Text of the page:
©Survivorship Media Network, LLC. All rights reserved.
If the old adage “a picture’s worth a thousand words” istrue, I have several photos that are worthy of a book. One of my favorite photos my friend Linda took of me theday after my last chemotherapy.There I am in all my chemo splendor, bald and glassy-eyed with 25heart-shaped red foil balloons stuffed down the back of matching red foilpants. If that isn’t strangeenough I am naked from the waist up except fora giant pair of red silk lips duct taped to my mastectomy scar. Plus I am wearing silver lamé tennisshoes with orange stripes. If youthink the photo is odd you should see the attached ‘Thank You’ card I made togo with it. It’s atleast worth a referral to a good shrink.
On the front of each card I stamped red balloons then useda heat gun to emboss them with red glitter and wrote “Bubbles was the daughterof a famous circus clown. ButBubbles didn’t want to join the circus…”When you opened the card there was the photo of “Bubbles” in her best chemo cheerleader pose, and at the bottom itsaid “Bubbles didn’t want to join the circus. She wanted to be a Las Vegasshowgirl!”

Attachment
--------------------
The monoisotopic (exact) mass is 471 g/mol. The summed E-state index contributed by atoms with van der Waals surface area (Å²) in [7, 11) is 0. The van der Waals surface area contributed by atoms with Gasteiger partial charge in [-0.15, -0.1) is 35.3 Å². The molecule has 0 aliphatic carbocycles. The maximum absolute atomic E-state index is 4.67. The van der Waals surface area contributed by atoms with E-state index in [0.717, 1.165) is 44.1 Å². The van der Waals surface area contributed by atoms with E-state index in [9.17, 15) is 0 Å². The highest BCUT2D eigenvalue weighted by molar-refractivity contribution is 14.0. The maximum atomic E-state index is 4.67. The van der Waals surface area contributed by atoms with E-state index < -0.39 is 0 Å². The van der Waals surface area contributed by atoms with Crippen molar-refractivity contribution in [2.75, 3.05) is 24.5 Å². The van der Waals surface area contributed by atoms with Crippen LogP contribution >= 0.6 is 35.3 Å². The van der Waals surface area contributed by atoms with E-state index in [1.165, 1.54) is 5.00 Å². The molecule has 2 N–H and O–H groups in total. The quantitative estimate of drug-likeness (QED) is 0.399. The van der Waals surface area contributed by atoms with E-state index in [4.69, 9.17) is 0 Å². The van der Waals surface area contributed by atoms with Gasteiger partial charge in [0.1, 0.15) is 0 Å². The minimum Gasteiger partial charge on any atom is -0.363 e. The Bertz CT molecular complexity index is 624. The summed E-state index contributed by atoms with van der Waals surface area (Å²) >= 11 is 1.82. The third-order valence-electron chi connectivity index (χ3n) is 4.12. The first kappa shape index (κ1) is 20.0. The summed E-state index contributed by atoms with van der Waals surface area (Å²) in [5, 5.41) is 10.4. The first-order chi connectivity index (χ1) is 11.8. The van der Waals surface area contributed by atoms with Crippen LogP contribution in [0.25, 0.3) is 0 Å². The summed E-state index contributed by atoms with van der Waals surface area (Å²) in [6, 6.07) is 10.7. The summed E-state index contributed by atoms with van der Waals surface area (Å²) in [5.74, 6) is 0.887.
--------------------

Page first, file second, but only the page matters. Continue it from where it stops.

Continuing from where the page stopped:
At the time I thought the card was the highlight of mycreative endeavors. Now I wonderwhat my friend Linda must have thought when I opened the door dressedas Bubbles. She must have stifled the urge to scream, run down the driveway andholler for help. If she thoughtI’d lost my mind, she didn’t let on a thing, acting as if this was acommonplace occurrence when you knocked on a sick friend’s door. To make matters worse, I tried to explain… But where does one start, especially when you have had eightrounds of chemotherapy under your belt–or lips?
As “Bubbles” babbled on,Linda may have pieced together balloons, an end of chemo party the nightbefore, shoes bought under the influence of chemobrain and “they’ll look great with the right outfit.”
I have the most wonderful friends. When faced with a crazy lady,they smiled and took me in stride, ignoring that I paid $500 for shoes that areso not me. (If you assume that’s true you must be wondering how Ijust happened to have those red foil pants.Another story.) My friendsdid not look at me askance when I found “the rightoutfit,” but instead, lovingly supported and cheered me on. Chemo brain is frightening, annoying andfunny, all at the same time, and not just for those of us who have it, but foreveryone who loves us.